Natural Health / American Cryptids

Natural Health / American Cryptids

Date

HostGeorge Noory

GuestsBenjamin Fuchs, J. W. Ocker

In the first half, pharmacist Ben Fuchs discussed natural health remedies and the vitamins, nutrients, and minerals that our bodies need to maintain good health. Among the best topical ingredients to keep skin looking healthy and youthful, he cited fat-soluble Vitamin C, retinol, and alpha hydroxy acid, which can also help with conditions like eczema, acne, and psoriasis. To combat depression, Fuchs suggested practicing gratitude and appreciation, which can activate the healing nervous system and bring more blood supply to the front part of the brain. When he has insomnia, Fuchs said he goes through a list in his head of all the things he's grateful for, which helps him fall asleep.

Bentonite clay is loaded with minerals and helps to detoxify the body, he reported. For weaning oneself off too much sugar in their diet, he recommended eating more protein and taking the supplement, glutamine, an amino acid. For those dealing with inflammatory pain from conditions like arthritis, Fuchs pointed out that some foods have inflammatory properties for certain people, so keep an eye out for which items might trigger this for you. For more, check out Ben's syndicated radio show, The Bright Side.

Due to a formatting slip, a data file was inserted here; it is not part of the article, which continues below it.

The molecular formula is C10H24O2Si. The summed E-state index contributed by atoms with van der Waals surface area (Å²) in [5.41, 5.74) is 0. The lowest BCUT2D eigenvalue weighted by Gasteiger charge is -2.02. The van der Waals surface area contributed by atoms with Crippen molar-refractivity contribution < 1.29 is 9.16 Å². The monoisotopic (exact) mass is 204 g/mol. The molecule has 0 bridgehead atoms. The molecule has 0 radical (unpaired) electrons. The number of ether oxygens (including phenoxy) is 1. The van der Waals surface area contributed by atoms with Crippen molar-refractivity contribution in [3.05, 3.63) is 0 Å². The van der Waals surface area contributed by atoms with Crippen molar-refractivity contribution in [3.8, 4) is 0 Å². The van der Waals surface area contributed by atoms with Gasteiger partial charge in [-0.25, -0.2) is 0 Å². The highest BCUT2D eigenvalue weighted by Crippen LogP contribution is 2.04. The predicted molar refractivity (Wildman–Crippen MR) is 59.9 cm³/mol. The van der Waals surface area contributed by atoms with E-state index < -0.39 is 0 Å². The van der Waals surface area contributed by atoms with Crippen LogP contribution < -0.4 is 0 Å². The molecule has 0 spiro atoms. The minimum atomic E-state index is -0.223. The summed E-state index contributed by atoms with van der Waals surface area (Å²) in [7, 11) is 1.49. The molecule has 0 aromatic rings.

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In the latter half, Edgar Award-winning author J. W. Ocker shared tales of mysterious monsters and creatures that lurk in all regions of America, as well as the communities that embrace and celebrate their local cryptids. While some of the creatures are more folkloric in nature, he suggested that many of the entities witnessed in forests or bodies of water have a possibility of being real because these environments are shrouded in mystery. He spoke about the Gloucester sea serpent, one of the most documented cryptids of all time, which was seen frequently off the coast of Cape Ann in Massachusetts. The town erected an 8-ft tall statue of the sea monster.

The state of Wisconsin, he noted, has perhaps the best variety of creatures, such as the Hodag, a fanged panther-sized cryptid with spikes on its back that is part of lumberjack lore and celebrated as the town mascot in Rhinelander. Ocker touched on other cryptids and oddities, including Batsquatch, the Flatwoods Monster, Lizard Man, the Jersey Devil, Mothman, and the Beast of Bray Road. He also delved into his research of cursed objects, like haunted dolls, the "Unlucky Mummy," and a Roman artifact known as the Ring of Silvianus, said to inspire Tolkien's creation of the one ring to rule them all in "Lord of the Rings."

News segment guests: John M. Curtis, Catherine Austin Fitts

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Last Night

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